September 2023 Master Gardener Volunteer Newsletter

In this issue…

From the President…

Dear Master Gardeners,

Hope your tomatoes  are growing better than mine! This summer has served as a good example on why growing tomatoes in a high tunnel or greenhouse yields better results. If you haven’t visited Tidewater Farm in the last few weeks, stop by the high tunnel and look at the tomatoes!

I visited the August Field Day at Tidewater. I went early and saw many Master Gardeners and members of the public. AJ presented a program on deadheading. It was fun to watch. The next Field Day is September 9th.

The topics will be Growing Native Plants and Preserving the Harvest. Hope you will attend.

In my Master Gardener class, we mostly discussed vegetables and very little on ornamentals except to identify wildflowers. I did poorly in the wildflower ID class. At that time, food insecurity was very high (as it is now) therefore classes were designed to address the problem, and horticulture was our primary focus. Lately I have become more interested in landscape design and thinking about the benefits of great design on our wellbeing. This interest started when my wife attended Boston Architecture Collage in Landscape Design. If you have the opportunity to visit the Thuya Garden (a Dawn Redwood is on the property) and the Asticou Azalea Garden in Northeast Harbor, you will feel a sense of ease seep in and your stress float away.

Wishing you a great September,

David Elliott

Tomato plants in the high tunnel at Tidewater Farms
Photo courtesy of David ElliotTomato plants growing in the high tunnel at Tidewater Farms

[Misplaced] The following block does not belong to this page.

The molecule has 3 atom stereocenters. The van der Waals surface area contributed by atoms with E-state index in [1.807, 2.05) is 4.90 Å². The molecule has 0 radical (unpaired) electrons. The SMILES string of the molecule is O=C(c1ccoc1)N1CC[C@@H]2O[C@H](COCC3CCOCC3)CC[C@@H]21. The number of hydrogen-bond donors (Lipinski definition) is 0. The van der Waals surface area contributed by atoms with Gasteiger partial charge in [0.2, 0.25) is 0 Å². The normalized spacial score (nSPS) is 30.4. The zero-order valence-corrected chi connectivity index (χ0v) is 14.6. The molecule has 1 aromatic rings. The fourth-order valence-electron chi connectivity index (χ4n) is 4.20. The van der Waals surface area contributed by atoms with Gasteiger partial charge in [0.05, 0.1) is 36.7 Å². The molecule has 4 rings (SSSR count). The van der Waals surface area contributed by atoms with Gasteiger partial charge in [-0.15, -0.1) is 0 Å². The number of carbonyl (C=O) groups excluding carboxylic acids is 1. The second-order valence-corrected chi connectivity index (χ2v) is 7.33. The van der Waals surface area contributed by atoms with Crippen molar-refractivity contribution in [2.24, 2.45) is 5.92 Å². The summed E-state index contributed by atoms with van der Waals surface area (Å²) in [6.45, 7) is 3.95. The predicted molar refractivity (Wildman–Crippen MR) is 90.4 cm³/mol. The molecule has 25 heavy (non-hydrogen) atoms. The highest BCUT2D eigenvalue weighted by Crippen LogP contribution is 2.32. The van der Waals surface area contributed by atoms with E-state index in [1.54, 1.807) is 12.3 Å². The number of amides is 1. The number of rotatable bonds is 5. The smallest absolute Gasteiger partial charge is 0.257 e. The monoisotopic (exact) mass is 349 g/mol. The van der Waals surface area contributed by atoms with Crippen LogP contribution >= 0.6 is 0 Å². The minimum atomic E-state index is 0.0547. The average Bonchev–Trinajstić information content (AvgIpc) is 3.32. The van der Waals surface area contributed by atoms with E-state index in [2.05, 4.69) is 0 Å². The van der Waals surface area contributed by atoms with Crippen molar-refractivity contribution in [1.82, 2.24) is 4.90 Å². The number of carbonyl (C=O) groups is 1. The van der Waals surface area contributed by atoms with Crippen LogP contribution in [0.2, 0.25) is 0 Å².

Field Days at Tidewater Farm
Saturday, September 9, 10:00 AM to Noon: Growing Native Plants | Preserving your Harvest

Join us on Saturday, September 9, 10:00am to Noon for our Field Day at Tidewater Farm. This event is free and open to the public so bring your friends and family! Demonstrations begin at 10:30am. Child-friendly activities will be provided. No registration required.

Enjoy a guided walk through the gardens as we highlight native plants for various growing conditions and how those plants are grown from seed. Then, join us for a hands-on demonstration preserving produce from the gardens with a discussion of food safety practices for food preservation. 

Our friends at Wayside Food Programs will be on hand to offer samples and recipes utilizing fresh produce from Tidewater Farm. Learn about their food programs aimed to increase food access across Cumberland County and beyond.

Other Events at Tidewater Farm this September:

Tuesday, September 12, 5:00 to 6:00 pm: Garden Tool Maintenance
Program Fee: Sliding Scale, $5-$15 | Registration: Required, Register Online